10. Apparatus according to claim 9 further including pin means extending upwardly from the semiconductor device seat adapted to be received in apertures provided in a semiconductor heat sink plate.
11. Apparatus as defined in claim 1 in which the thermostatic disc is formed with a central flat portion to optimize heat transfer between a heat sink locked on the seat and the thermostatic disc.
12. Apparatus according to claim 1 in which the thermostatic disc in its nonactuated configuration is biased against a semiconductor device mounted on the housing by a force of at leat approximately 20 grams.
13. Apparatus according to claim 1 in which at least two switch mechanisms are mounted in the housing under the control of the thermostatic disc.
14. Apparatus according to claim 1 in which the means to securely lock a semiconductor device plate like heat sink includes a portion of the side wall projecting up from the free distal top end and over at least a portion of the semiconductor device seat at a height above the free distal top end approximately equal to the thickness of a semiconductor device heat sink plate.
15. Apparatus according to claim 14 further including pin means extending upwardly from the semiconductor device seat adapted to be received in apertures provided in a semiconductor heat sink plate.
16. Apparatus according to claim 7 in which the thermostatic disc in its nonactuated configuration is biased against a semicondutor device mounted on the housing by a force of at least approximately 20 grams.
17. Apparatus according to claim 7 in which at least two switch mechanisms are mounted in the housing under the control of the thermostatic disc.
18. Apparatus according to claim 7 in which the means to securely lock a semiconductor device plate like heat sink includes a portion of the side wall projecting up from the free distal top end and over at least a portion of the semiconductor device seat at a height above the free distal top end approximately equal to the thickness of a semiconductor device heat sink plate.
19. Apparatus according to claim 18 further including pin means extending upwardly from the semiconductor device seat adapted to be received in apertures provided in a semiconductor heat sink plate.
20. Apparatus as defined in claim 7 in which the thermostatic disc is formed with a central flat portion to optimize heat transfer between a heat sink locked on the seat and the thermostatic disc.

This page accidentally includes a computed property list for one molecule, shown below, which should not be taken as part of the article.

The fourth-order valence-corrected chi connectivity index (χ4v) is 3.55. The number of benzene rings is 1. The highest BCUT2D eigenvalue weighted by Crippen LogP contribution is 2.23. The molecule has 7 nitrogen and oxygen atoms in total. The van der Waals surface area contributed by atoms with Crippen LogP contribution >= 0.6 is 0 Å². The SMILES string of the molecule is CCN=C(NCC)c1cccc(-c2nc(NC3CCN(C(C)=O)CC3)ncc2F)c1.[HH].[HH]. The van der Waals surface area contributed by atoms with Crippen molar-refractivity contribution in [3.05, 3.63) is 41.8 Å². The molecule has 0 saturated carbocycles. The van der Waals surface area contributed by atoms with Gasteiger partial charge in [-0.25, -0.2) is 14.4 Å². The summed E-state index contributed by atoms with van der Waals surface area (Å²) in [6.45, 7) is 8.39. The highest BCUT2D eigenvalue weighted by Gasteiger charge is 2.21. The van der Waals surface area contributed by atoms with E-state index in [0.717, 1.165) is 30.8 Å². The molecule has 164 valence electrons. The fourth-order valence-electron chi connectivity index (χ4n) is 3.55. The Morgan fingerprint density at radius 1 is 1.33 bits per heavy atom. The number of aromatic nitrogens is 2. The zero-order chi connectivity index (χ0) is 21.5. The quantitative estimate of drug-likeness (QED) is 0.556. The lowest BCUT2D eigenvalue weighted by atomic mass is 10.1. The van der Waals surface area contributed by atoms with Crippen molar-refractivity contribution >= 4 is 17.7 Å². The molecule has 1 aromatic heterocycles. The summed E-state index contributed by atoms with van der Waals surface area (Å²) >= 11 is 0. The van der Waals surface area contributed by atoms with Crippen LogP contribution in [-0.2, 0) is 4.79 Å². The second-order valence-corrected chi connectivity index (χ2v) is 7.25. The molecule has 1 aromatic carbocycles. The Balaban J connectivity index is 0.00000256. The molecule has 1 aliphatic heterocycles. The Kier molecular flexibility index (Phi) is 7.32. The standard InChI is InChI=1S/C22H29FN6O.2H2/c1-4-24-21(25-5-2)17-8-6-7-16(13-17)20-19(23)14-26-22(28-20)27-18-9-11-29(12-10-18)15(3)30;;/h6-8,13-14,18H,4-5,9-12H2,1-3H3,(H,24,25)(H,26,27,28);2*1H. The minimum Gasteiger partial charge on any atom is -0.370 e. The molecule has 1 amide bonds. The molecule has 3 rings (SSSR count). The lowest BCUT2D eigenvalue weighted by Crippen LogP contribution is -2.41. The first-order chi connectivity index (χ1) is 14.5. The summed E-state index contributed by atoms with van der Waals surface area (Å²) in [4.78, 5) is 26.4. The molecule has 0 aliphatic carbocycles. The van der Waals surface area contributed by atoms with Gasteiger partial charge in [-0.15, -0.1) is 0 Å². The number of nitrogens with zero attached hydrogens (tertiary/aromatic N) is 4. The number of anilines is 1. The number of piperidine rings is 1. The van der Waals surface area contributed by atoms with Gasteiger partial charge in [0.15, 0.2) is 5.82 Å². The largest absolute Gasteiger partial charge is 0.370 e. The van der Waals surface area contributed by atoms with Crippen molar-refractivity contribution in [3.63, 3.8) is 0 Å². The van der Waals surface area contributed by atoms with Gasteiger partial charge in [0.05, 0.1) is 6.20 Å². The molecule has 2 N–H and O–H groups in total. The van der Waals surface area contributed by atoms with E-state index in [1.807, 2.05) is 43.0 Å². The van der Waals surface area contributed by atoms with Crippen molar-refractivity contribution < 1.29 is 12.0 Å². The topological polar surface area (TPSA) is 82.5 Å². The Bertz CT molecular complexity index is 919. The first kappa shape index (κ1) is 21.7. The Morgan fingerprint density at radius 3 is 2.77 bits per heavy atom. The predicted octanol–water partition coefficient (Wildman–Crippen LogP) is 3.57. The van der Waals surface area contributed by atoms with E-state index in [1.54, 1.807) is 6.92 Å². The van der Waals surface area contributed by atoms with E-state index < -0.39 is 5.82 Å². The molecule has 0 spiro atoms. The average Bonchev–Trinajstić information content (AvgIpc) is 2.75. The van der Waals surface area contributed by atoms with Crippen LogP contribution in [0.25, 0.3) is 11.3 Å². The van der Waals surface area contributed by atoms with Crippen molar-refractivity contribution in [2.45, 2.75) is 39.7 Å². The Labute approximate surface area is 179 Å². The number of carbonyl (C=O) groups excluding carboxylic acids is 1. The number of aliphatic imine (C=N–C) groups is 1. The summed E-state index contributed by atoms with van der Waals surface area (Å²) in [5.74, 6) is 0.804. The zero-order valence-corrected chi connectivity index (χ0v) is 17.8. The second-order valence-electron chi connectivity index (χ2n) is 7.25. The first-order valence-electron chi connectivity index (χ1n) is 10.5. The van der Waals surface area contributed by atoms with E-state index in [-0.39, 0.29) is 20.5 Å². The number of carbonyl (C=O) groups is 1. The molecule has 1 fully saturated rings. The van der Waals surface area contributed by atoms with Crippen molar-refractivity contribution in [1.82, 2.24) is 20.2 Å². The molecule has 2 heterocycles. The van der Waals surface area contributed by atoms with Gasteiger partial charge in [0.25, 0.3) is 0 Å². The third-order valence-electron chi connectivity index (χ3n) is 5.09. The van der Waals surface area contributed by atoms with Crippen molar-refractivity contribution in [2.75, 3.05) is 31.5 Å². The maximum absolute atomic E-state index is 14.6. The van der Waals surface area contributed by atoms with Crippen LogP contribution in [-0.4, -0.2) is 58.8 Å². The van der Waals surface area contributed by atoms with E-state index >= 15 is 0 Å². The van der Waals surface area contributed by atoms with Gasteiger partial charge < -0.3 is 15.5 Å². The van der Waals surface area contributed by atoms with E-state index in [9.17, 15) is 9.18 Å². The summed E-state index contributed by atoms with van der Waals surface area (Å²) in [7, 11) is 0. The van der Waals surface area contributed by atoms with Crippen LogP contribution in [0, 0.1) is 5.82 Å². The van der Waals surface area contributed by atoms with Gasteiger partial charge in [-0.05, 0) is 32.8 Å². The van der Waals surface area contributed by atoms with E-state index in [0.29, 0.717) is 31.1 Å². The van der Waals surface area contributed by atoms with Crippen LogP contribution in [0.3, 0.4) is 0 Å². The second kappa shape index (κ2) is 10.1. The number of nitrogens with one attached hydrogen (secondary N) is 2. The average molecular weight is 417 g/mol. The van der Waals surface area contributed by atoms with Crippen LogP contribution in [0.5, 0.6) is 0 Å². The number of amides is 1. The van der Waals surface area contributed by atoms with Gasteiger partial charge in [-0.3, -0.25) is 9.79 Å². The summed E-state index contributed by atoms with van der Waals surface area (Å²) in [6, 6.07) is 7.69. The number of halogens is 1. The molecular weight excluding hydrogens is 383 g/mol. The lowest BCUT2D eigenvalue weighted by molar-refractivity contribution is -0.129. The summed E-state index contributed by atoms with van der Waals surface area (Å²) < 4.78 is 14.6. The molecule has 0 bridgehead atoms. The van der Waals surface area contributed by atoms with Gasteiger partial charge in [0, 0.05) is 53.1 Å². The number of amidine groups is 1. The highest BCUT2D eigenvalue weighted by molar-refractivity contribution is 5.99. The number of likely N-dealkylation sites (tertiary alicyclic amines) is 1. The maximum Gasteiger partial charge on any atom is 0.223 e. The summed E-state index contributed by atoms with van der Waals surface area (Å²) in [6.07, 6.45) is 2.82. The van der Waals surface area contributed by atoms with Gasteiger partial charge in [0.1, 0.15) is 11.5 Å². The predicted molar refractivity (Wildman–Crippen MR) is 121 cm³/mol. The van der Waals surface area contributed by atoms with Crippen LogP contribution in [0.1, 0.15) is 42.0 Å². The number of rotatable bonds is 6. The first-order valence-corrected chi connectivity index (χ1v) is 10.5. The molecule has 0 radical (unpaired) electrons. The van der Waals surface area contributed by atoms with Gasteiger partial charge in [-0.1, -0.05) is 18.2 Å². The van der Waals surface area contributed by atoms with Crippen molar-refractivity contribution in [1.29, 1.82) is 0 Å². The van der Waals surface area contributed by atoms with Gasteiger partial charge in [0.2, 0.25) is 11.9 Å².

Description
BACKGROUND OF THE INVENTION

The present invention relates to thermal protection devices and more particularly a thermal protector suitable for guarding semiconductor devices from slow and prolonged temperature increases.

As is known, very frequently semiconductor devices are equipped with protection devices only against power supply transients characterized by strong voltage values, even if of very short duration, for the immediate purpose of preventing damage that can be caused by exposure even to very short voltages higher than those which the semiconductor devices can withstand. For this purpose one uses devices, mostly electronic, particularly adapted to attenuate these voltage peaks and characterized by extremely rapid action times, for example of the MOV (Metal Oxide Varistor) type, Zener diode and others.

In some circuit applications, however, it has been found that the semiconductor device may be subject to voltage and/or current increases of low values but of very long duration (even several minutes). This type of disturbance may cause a slow rise of the temperature of the semiconductor device above the permitted limits, causing breakage or at least malfunction due to thermal drift. It is clear, therefore that for that kind of disturbance the rapid-action electronic protective devices for voltage or current peaks do not represent an effective solution, as their intervention, if it occurs, does not occur in time to prevent the damage or malfunction.

SUMMARY OF THE INVENTION

It is, therefore, an object of the present invention to fill the gap of the electronic protection devices and to provide a protector for semiconductor devices which avoids the possiblility that an overload characterized by a low but long lasting increase of the voltage and/or current could damage or destroy the semiconductor device in question by thermal effect.